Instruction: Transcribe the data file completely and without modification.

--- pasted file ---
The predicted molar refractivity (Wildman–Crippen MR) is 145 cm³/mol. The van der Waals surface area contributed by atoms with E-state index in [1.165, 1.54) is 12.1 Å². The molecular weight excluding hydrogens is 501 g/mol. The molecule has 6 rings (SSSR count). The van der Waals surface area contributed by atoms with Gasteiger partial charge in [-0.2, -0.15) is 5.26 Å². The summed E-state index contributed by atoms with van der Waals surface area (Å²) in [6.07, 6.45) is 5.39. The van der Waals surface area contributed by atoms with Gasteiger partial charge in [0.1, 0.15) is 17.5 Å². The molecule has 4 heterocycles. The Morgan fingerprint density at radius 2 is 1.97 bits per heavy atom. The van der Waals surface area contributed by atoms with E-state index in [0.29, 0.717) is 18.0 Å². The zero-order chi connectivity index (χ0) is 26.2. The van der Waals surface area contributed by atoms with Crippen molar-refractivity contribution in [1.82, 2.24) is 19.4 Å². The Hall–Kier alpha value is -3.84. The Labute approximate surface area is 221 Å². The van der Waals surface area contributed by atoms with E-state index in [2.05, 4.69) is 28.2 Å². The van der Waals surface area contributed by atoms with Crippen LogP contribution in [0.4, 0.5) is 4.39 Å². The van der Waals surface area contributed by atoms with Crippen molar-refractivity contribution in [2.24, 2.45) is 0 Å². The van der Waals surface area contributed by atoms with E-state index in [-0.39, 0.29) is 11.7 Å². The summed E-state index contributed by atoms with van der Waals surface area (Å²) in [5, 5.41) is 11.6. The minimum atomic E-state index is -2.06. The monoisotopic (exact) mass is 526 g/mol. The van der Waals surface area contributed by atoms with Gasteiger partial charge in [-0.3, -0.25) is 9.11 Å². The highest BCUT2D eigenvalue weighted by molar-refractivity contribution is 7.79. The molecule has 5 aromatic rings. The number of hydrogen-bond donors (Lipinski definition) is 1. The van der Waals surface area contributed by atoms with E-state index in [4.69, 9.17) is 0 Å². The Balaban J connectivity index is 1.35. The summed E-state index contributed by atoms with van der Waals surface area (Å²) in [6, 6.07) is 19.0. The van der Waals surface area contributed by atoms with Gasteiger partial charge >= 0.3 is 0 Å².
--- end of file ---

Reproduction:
The predicted molar refractivity (Wildman–Crippen MR) is 145 cm³/mol. The van der Waals surface area contributed by atoms with E-state index in [1.165, 1.54) is 12.1 Å². The molecular weight excluding hydrogens is 501 g/mol. The molecule has 6 rings (SSSR count). The van der Waals surface area contributed by atoms with Gasteiger partial charge in [-0.2, -0.15) is 5.26 Å². The summed E-state index contributed by atoms with van der Waals surface area (Å²) in [6.07, 6.45) is 5.39. The van der Waals surface area contributed by atoms with Gasteiger partial charge in [0.1, 0.15) is 17.5 Å². The molecule has 4 heterocycles. The Morgan fingerprint density at radius 2 is 1.97 bits per heavy atom. The van der Waals surface area contributed by atoms with E-state index in [0.29, 0.717) is 18.0 Å². The zero-order chi connectivity index (χ0) is 26.2. The van der Waals surface area contributed by atoms with Crippen molar-refractivity contribution in [1.82, 2.24) is 19.4 Å². The Hall–Kier alpha value is -3.84. The Labute approximate surface area is 221 Å². The van der Waals surface area contributed by atoms with E-state index in [2.05, 4.69) is 28.2 Å². The van der Waals surface area contributed by atoms with Crippen LogP contribution in [0.4, 0.5) is 4.39 Å². The van der Waals surface area contributed by atoms with Crippen molar-refractivity contribution in [2.24, 2.45) is 0 Å². The van der Waals surface area contributed by atoms with E-state index in [-0.39, 0.29) is 11.7 Å². The summed E-state index contributed by atoms with van der Waals surface area (Å²) in [5, 5.41) is 11.6. The minimum atomic E-state index is -2.06. The monoisotopic (exact) mass is 526 g/mol. The van der Waals surface area contributed by atoms with Gasteiger partial charge in [-0.3, -0.25) is 9.11 Å². The highest BCUT2D eigenvalue weighted by molar-refractivity contribution is 7.79. The molecule has 5 aromatic rings. The number of hydrogen-bond donors (Lipinski definition) is 1. The van der Waals surface area contributed by atoms with E-state index in [4.69, 9.17) is 0 Å². The Balaban J connectivity index is 1.35. The summed E-state index contributed by atoms with van der Waals surface area (Å²) in [6, 6.07) is 19.0. The van der Waals surface area contributed by atoms with Gasteiger partial charge >= 0.3 is 0 Å².